USDA food groups
The five USDA food groups.
- Meat and meat alternatives
- Grains – The USDA advises you to consume six to eleven servings of grains per day although this can vary, depending on your age and level of activity. Examples of grains include rice, bread, cereal, and pasta. Opt for whole grains and avoid the processed white grains in white rice and white bread. Read labels and choose products that say “whole grain.”
- Vegetables – For a healthy diet, you should have three to five servings of vegetables each day. This food group serves as your primary source of vitamins and minerals, which you cannot survive without. Fresh and raw vegetables are the perfect choice, but cooked veggies and juices from the vegetables are also acceptable. Try to have meals that have a “rainbow” of colors. The more colorful they are, the more nutrients they contain.
- Fruits – Fruits are rich in vitamins and minerals. You should have two to four servings of fruit everyday. If you want to have fruit juice instead, be sure it is 100 percent fruit juice without sweeteners. Whole fruits are preferred over juices since they will contain more fiber.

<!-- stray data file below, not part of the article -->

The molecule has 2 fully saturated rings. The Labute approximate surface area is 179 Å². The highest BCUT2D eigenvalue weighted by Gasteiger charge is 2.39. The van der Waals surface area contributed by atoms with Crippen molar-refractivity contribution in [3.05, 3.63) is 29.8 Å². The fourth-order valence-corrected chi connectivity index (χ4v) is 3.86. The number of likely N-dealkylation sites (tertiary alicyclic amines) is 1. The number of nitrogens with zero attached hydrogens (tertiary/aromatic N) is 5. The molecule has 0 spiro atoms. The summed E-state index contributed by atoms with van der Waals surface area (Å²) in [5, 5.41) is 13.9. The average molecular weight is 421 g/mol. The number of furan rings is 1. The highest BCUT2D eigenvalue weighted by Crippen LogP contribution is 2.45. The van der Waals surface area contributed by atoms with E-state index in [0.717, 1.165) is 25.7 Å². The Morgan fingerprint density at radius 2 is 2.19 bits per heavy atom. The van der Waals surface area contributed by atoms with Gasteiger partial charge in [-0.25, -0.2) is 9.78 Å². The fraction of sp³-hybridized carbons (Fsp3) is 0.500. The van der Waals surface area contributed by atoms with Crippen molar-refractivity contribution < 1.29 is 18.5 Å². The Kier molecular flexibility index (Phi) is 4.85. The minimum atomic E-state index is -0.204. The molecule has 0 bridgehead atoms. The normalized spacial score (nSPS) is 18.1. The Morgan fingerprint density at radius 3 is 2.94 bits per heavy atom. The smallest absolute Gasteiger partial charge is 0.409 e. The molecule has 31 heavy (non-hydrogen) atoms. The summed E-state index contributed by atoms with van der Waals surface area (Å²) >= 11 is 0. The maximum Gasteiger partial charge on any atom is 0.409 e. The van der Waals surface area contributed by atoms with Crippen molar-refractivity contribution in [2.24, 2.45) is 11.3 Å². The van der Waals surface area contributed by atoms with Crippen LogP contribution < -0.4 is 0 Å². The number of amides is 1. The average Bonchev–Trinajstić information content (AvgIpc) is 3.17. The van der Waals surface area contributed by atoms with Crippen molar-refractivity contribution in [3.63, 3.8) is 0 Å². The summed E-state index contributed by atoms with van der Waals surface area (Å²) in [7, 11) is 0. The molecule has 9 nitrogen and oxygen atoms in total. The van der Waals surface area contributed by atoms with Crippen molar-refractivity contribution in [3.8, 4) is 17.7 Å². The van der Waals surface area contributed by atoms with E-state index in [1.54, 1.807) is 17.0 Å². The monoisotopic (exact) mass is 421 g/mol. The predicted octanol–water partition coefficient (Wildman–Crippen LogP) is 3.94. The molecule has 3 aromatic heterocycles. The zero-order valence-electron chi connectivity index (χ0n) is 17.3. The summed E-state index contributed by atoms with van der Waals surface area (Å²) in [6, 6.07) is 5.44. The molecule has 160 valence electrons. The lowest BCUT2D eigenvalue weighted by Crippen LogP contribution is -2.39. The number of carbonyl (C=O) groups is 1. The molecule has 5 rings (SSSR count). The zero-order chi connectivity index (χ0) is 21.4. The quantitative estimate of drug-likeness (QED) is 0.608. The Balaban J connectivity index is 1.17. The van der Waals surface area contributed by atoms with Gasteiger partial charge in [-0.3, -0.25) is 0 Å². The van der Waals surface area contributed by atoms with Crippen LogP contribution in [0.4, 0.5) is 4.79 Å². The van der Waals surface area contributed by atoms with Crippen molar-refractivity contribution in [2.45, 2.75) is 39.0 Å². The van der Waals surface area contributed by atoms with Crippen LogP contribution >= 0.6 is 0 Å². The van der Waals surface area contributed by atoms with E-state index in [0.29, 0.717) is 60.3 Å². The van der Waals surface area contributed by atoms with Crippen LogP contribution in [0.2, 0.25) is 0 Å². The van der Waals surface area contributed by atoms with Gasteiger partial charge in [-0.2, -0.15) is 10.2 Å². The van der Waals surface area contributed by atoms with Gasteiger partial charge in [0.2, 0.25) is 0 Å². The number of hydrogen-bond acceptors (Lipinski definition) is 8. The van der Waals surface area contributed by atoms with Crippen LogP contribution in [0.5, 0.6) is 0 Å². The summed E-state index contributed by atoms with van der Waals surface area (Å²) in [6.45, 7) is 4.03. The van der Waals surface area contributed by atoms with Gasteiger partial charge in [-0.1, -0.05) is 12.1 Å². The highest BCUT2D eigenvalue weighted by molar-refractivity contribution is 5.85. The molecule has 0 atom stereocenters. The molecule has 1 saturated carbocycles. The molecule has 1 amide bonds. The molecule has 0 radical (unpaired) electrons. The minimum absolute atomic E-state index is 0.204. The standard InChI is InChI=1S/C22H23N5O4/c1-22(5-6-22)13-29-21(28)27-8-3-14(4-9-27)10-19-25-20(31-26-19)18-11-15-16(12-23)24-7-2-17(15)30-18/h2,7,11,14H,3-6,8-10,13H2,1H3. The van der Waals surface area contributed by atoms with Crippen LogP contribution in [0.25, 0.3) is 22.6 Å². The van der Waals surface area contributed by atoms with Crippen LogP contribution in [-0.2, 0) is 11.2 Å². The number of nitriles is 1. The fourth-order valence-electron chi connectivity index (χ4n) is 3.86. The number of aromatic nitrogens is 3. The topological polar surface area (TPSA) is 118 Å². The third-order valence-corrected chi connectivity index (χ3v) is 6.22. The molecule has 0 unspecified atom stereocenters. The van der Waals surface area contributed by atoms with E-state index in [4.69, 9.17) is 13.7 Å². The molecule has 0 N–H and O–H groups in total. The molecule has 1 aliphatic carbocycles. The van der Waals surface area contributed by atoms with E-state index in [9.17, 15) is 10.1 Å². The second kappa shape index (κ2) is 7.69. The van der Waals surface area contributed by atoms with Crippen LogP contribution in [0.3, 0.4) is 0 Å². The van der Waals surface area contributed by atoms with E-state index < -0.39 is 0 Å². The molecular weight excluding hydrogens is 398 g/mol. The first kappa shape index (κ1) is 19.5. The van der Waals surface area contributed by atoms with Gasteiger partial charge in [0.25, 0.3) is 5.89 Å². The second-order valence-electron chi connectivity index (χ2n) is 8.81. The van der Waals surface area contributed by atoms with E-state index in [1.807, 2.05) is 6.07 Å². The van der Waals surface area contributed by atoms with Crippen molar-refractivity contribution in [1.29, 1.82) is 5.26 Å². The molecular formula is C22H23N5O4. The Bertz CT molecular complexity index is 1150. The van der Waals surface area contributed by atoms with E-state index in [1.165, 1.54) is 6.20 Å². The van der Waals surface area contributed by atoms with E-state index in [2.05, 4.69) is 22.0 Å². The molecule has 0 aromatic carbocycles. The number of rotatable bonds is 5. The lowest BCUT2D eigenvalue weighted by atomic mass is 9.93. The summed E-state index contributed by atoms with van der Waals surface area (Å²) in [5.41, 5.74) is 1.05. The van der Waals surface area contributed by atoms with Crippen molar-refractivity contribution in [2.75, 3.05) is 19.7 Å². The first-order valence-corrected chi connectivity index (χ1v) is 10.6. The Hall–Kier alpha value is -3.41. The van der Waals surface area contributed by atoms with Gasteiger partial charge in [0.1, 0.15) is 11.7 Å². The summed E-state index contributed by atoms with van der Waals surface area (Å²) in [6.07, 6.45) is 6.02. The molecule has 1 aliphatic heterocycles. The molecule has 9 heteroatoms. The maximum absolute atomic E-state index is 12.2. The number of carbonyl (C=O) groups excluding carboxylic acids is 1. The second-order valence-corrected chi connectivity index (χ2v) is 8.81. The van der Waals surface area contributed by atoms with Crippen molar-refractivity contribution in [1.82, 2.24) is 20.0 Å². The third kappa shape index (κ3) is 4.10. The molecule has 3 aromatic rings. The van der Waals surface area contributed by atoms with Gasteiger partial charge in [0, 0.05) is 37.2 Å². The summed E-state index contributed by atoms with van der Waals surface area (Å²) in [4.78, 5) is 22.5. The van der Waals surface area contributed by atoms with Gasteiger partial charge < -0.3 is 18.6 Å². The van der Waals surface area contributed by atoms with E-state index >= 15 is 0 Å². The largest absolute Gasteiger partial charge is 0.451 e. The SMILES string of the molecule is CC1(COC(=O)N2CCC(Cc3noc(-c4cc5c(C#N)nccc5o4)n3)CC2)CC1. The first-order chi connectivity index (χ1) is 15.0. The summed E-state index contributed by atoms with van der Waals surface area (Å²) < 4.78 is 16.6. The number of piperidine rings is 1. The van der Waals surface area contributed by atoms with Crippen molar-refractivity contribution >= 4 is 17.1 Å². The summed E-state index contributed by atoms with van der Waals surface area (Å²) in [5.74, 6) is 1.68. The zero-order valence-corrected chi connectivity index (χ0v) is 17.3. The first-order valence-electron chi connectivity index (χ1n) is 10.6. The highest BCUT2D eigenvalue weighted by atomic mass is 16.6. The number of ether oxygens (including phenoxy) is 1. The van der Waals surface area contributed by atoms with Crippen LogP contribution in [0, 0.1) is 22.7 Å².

- Dairy – Examples of food items from the dairy group include milk, cheese, and yogurt. The USDA recommends you have two to three servings of dairy everyday. Choose the low-fat variety whenever possible. Dairy products are rich in calcium and other vitamins. For the vegans and lactose-intolerant, you can opt for soy milk.
- Meat and Meat Alternatives – Meat and its alternatives are great sources of protein, vitamins, and minerals. Examples of such food include beef, pork, poultry, fish, eggs, nuts, and beans. You should have two to three servings of these items per day. Select lean cuts of meats which have less fat.
- Oils – Generally, you should limit fats and oils in your diet. There are good fats, however, they come from fish, vegetable oils, and nuts. Oils from vegetables and nuts do not contain any cholesterol. Stay away from solid fats such as margarine, butter, and shortening.